Given that a number of state elections are coming up, one can understand the overdrive on the part of the Union government to tame food inflation. Obviously, it does not want inflation to be an issue in the election cam- paigns. But how do we tame food inflation, and at whose cost, are important to analyse for rational policy making.

The classic case is limiting the exports of basmati rice by setting a minimum export price (MEP) of $1,200/tonne. India has been exporting, on an average, about 4.5 million tonnes (mt) a year over the last five years or so. This is a premium rice consumed by the upper middle class and rich in India, and is exported to Gulf countries, some European nations, and also to the US. Punjab and Haryana are the primary producers. The export price normally hovers between $800 to $1,000/tonne. By adopting an MΕΡ of $1,200, practically much of the basmati export is restricted. And if this MEP continues, in all likelihood, India’s basmati exports this year will register a sharp fall. In many mandis of Punjab-Haryana, traders have been shy in buying basmati and, as a result, the prices for farmers have been ruling low com- pared to what they were when exports were fully open. So, the losers are ultimately the farmers of Punjab and Haryana, while the gainers would be upper income urban residents of India. Externally, it must be remembered that it takes years to develop export markets, and by having such a high MEP, India is basically handing over our export markets to Pakistan, which is the only other main competitor in basmati rice.

Is this a conscious policy decision?

Do our trade-policy-makers know what damage they are doing to agri-exports? There is a crying need to revisit and revise this MEP as soon as possible, preferably fixing it at $800- 850/tonne.

But, such restrictive export policies are not limited to just basmati rice. They cover even broken rice, non-basmati white rice, parboiled rice, either through complete bans or export duties. What is needed is a stable export policy and not knee-jerk reactions. It is well known that India is the largest exporter of rice in the world, accounting for about 40% of the global exports in 2022-23. Much of the non-basmati rice goes to several African countries, which had to press the panic button when India announced ban on exports of non-basmati white rice. That does not leave India with a good image as a leader of the Global South. The only saving grace was the clause in the export policy which mentioned that if some countries write to Government of India, then it can consider their request on case-by-case basis. That’s surely not a good way to design an export policy Our restrictive export policy has gone on to wheat export bans, export duty of 40% even on onions, and so on. With such restrictive policies, how can one dream of doubling India’s agri-exports, a target set by the Union government? It may be noted that in 2013-14, the last year of the UPA government, India’s agri-exports touched $43.27 billion, up from $8.67 billion in 2004-05 when it took over the power at the Centre. This is almost five-fold growth in 10 years! If the same momentum had been maintained during 10 years of NDA rule, agri-exports should have touched $200 billion. But, in reality, it may not touch even $50 billion this year. A large explanation of this failure lies in restrictive exports to favour domestic consumers at the cost of farmers. A typical urban consumer bias, which inflicts a large ‘implicit tax’ on our farmers. That’s surely not the right way to design agri-export policies. Export mar- kets are premium markets and need to be developed and maintained over years.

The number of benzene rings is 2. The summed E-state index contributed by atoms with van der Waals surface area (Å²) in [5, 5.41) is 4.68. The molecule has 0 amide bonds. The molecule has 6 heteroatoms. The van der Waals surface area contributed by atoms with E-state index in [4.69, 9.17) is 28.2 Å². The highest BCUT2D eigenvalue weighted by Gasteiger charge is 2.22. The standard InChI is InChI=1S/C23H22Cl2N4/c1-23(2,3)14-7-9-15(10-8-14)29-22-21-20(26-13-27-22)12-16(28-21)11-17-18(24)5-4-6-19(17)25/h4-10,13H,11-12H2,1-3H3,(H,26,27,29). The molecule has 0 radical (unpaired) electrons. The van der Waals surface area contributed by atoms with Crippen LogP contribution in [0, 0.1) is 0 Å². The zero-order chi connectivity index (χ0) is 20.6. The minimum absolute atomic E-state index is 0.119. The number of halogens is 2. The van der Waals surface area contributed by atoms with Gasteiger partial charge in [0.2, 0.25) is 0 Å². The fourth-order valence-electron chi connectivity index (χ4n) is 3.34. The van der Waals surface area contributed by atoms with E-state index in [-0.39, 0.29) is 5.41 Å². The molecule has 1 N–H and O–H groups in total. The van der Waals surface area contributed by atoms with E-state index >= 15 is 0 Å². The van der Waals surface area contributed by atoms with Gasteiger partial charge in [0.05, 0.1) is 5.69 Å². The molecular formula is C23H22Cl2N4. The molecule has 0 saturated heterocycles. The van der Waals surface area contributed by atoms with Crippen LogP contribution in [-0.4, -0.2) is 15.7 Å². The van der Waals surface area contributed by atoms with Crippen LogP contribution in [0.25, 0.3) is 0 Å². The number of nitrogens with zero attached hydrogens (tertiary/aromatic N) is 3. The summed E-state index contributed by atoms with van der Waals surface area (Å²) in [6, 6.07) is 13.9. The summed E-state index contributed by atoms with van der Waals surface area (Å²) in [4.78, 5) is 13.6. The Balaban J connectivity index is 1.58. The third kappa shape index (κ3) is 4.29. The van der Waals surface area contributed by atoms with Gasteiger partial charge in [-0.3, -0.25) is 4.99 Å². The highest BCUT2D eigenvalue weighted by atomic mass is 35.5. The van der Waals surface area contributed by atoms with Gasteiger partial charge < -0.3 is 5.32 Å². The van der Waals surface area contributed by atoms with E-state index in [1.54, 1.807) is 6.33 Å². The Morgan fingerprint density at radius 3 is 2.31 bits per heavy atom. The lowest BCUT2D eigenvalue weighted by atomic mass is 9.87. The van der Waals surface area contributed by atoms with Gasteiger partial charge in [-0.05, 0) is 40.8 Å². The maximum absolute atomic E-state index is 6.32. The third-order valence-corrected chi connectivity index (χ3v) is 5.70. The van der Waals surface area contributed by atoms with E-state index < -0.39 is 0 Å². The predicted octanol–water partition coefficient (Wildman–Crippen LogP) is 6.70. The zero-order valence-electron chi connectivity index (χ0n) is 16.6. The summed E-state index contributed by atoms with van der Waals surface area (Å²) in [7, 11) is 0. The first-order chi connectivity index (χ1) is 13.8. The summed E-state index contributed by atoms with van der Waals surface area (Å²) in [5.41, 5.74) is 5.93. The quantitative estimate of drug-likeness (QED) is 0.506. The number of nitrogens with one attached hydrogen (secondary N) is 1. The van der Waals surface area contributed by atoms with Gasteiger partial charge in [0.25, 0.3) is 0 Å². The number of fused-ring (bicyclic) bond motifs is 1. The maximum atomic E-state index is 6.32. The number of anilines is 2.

If domestic consumers need to be helped, it should be through domestic income policy, well targeted (aimed at only the vulnerable sections of the society). When poverty is hovering around 15%, as per the multi-dimensional poverty estimate of the NITI Aayog, and when more than 800 million people get free wheat/rice (5kg/person/month), one does not understand the logic of putting an MEP of $1,200/tonne on basmati rice, and handing over years of hard work of Indian rice traders to Pakistan. This is simply perverse.

Overall, it must be kept in mind that exports of agriculture also reflect how competitive our agriculture is vis-à-vis the rest of the world, and how much surplus it can generate. Competitiveness results primarily from increasing productivity and getting more from less. That, in turn, requires massive investments in agriculture R&D, seeds, irrigation, fertilisers, bet- ter farming practices including precision agriculture. India’s overall invest- ment in agriculture R&D-both of the Centre and of the states-hovers around 0.5% of the agri-GDP. This is too small, and needs to be immediately doubled, if not tripled, if India is to become a powerhouse of agriculture production as well as agri-exports. But unfortunately, with populism which peaks at election times, we go for more subsidies-be it food subsidy of more than 2 trillion for consumers or fertiliser subsidy of another 2 trillion for farmers. On top of this, many states announce loan waivers, free power, and many other “revdis” (doles).

In sum, there is no dearth of money being spent on agriculture or consumers to have food security. But the manner in which that money is spent is very sub-optimal. You can not get the big bang for your buck with such a poor design of policies. Our policy makers, being in competitive populism, feel that they can come back to power through such doles, and sometimes they do succeed. But they inflict a lot of damage to the sector’s health and its competitiveness. A nation’s power will be reflected in its capacity to innovate, produce and export to the world at competitive prices. Can India rise to this challenge?

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